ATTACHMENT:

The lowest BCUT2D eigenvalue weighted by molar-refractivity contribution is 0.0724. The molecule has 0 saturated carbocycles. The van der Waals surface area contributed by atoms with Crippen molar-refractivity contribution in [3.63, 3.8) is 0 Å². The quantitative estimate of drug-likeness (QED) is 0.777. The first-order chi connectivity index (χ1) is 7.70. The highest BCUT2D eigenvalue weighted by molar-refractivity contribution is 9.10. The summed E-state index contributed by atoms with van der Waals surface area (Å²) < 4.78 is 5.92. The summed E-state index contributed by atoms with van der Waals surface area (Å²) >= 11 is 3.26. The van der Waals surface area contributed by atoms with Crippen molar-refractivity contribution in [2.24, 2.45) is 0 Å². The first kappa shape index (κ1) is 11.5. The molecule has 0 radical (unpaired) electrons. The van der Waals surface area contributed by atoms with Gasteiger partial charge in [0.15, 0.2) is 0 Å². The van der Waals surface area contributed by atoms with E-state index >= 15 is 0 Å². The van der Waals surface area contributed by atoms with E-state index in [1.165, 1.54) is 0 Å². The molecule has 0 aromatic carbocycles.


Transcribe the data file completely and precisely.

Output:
The lowest BCUT2D eigenvalue weighted by molar-refractivity contribution is 0.0724. The molecule has 0 saturated carbocycles. The van der Waals surface area contributed by atoms with Crippen molar-refractivity contribution in [3.63, 3.8) is 0 Å². The quantitative estimate of drug-likeness (QED) is 0.777. The first-order chi connectivity index (χ1) is 7.70. The highest BCUT2D eigenvalue weighted by molar-refractivity contribution is 9.10. The summed E-state index contributed by atoms with van der Waals surface area (Å²) < 4.78 is 5.92. The summed E-state index contributed by atoms with van der Waals surface area (Å²) >= 11 is 3.26. The van der Waals surface area contributed by atoms with Crippen molar-refractivity contribution in [2.24, 2.45) is 0 Å². The first kappa shape index (κ1) is 11.5. The molecule has 0 radical (unpaired) electrons. The van der Waals surface area contributed by atoms with Gasteiger partial charge in [0.15, 0.2) is 0 Å². The van der Waals surface area contributed by atoms with E-state index >= 15 is 0 Å². The van der Waals surface area contributed by atoms with E-state index in [1.165, 1.54) is 0 Å². The molecule has 0 aromatic carbocycles.